|Title:||Herbert-Foster Family Papers|
|Repository:||ECU Manuscript Collection|
|Abstract:||Papers (1830-1883, 1994) including original letters relating to family matters, Civil War, etc. (12 letters and 2 envelopes) and transcripts of correspondence, 1830-1883, and genealogical documents from a loose leaf notebook (146 pages) compiled by Laura (Foster) Renard, Christmas 1994.|
|Extent:||0.25 Cubic feet, 1 archival box.|
December 20, 2002, 160 items, consisting of 11 original letters, 2 envelopes, transcripts of correspondence, and photocopies of genealogical documents. Donor: Mary Gibbons.
Literary rights to specific documents are retained by the authors or their descendants in accordance with U.S. copyright law.
Herbert-Foster Family Papers (#897), East Carolina Manuscript Collection, J. Y. Joyner Library, East Carolina University, Greenville, North Carolina, USA.
Processed by Elizabeth Cahoon, April 29, 2003
Encoded by Mark Custer, January 9, 2008
Edward Henry Herbert, of Prince Anne County, VA, was born in 1806. Herbert married Rebecca Tatem and they had five children. Among these children were Annie and Rebecca. In 1867, Annie Elizabeth Herbert married Charles B. Foster, also of Princess Anne County. Foster was born in 1842, and enlisted in The Princess Anne Calvary Company "J", 15th Regiment in 1861.
Included in this collection are a scrapbook and some original letters. The Scrapooks series consists of a photocopied scrapbook compiled by Laura (Foster) Renard in 1994 entitled Herbert/Foster Letters, 1830-1883. This scrapbook contains genealogical information on the Foster, Herbert, Boush and Gibbons families. Specific materials include photocopied letters (some transcribed), photographs, family charts, maps and military records. Photographs are of Charles B. Foster, Annie Herbert Foster and Annie Herbert Foster with students. Military records include a complete roster of The Princess Anne Calvary Company "J", 15th Regiment. Also present are documents concerning Livingston Ingram, Abner Tatem "Buck" Herbert, Charles Burroughs Foster and Edward "Ned" Foster, all of the 5th and 15th Virginia Cavalries.
The Correspondence series contains eleven original letters. Transcriptions of these letters can be found in the previously mentioned scrapbook. Most of the letters in this collection (in both series) consist of 19th Century correspondence between Annie Elizabeth Herbert of Princess Anne County, Virginia and various friends and family members. (During the Civil War Herbert carried letters to soldiers across enemy lines.)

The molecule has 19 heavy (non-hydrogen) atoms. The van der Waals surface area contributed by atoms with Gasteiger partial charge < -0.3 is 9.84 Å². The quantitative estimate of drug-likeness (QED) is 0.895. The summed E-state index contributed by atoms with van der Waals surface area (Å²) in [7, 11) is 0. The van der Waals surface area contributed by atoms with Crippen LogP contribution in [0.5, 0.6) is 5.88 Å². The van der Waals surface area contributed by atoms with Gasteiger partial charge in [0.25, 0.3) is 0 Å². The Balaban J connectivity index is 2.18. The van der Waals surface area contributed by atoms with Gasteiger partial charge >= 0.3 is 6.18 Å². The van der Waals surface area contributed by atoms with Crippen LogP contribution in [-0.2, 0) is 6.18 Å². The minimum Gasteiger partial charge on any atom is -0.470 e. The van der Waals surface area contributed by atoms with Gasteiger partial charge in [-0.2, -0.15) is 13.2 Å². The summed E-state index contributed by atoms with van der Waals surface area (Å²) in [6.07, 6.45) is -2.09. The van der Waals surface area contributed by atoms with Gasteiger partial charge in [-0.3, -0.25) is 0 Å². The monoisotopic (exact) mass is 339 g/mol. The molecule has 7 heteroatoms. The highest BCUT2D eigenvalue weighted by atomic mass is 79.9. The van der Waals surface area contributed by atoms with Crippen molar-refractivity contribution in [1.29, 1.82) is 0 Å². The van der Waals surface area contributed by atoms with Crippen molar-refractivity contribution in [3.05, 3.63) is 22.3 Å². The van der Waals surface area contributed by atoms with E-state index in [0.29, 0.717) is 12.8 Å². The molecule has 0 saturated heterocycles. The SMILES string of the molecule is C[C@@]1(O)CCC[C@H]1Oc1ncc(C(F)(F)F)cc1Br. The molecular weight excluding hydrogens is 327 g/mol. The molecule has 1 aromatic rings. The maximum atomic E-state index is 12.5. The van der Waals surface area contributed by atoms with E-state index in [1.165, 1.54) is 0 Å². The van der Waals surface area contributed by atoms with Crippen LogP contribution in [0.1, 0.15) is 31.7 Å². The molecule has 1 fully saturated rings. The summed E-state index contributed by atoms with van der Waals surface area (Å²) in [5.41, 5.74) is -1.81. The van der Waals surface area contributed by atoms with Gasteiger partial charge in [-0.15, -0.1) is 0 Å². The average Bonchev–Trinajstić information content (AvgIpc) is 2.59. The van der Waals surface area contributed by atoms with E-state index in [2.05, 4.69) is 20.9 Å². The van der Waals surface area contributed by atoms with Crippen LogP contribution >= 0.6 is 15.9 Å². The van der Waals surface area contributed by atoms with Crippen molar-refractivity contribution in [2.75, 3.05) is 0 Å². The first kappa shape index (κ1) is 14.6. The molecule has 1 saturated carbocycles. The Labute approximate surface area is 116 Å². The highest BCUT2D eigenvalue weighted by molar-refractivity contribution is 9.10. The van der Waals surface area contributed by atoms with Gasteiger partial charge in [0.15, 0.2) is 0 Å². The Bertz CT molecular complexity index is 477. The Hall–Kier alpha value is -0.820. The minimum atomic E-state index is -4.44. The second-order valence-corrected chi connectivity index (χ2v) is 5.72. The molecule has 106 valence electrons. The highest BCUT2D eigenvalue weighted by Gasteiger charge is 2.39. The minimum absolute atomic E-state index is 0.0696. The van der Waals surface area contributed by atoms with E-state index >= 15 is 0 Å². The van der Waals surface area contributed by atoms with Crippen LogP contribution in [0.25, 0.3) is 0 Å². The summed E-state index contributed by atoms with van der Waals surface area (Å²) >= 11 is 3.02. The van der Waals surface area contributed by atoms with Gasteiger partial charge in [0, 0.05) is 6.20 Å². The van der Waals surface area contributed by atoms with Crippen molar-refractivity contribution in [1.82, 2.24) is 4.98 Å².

There are also several letters written during the mid-1860s by men who served in the Confederate Army during the Civil War. Lt. Livingston Ingram comments in his letters on various aspects of camp life. These include nutrition, camaraderie among the soldiers, furloughs, homesickness, previous battles and the effect of war on relationships between soldiers, family and friends. Private Charles B. Foster also provides various descriptions of camp life relating to promotions, furloughs and travel along roads.
Also included are letters sent from Virginia and Tennessee to Annie Herbert from Annie Riddick (possibly a friend) and Rebecca Herbert. These letters provide descriptions of life on the home front during the Civil War. For example, Riddick discusses Union occupation of Richmond, as well as various aspects of civilian life during the Civil War. Among these is the shortage of cloth for dressmaking. Riddick also describes how foodstuffs such as coffee, sugar, milk and butter are in short supply and considered a luxury by all. She also mentions the death of family and friends killed while fighting in the war, as well as her experiences of attending the funerals and remaining in mourning. Much mention is also given to a shortage of paper by both soldiers and civilians. Various battles are also briefly mentioned, including The 2nd Battle of Manassas, The Battle of Richmond and The Battle of Malvern Hill.
Postwar correspondence between Charles B. Foster and Annie Foster can also be found, including one letter sent from Level Green (VA?). These letters describe Charles' struggle to grow productive crops of corn and oats, as well as his frustration resulting from his failure to become self- supportive enough to marry Annie. Other topics include the health of Charles, Annie and their children, and recommended remedies for various illnesses. Of particular interest is a letter sent by Charles in 1881 in which he offers a detailed description of New Orleans during Mardi Gras season. In the letter, he mentions many observations of the parade, including masks, costumes, processions and floats lit with torches. Annie's letters to Charles contain cures for various ailments along with descriptions of her experience as a schoolteacher and mother. Also present are letters written in 1830 and 1854 from Annie's parents, Edward H. Herbert and Rebecca A. Herbert.
Online access to this finding aid is supported with funds created through the federal Library Services and Technology Act (LSTA). These funds come through a grant from the Institute of Museum and Library Services which is administered by the State Library of North Carolina, a division of the North Carolina Department of Cultural Resources. This grant is part of the North Carolina ECHO, Exploring Cultural Heritage Online, Digitization Grant Program.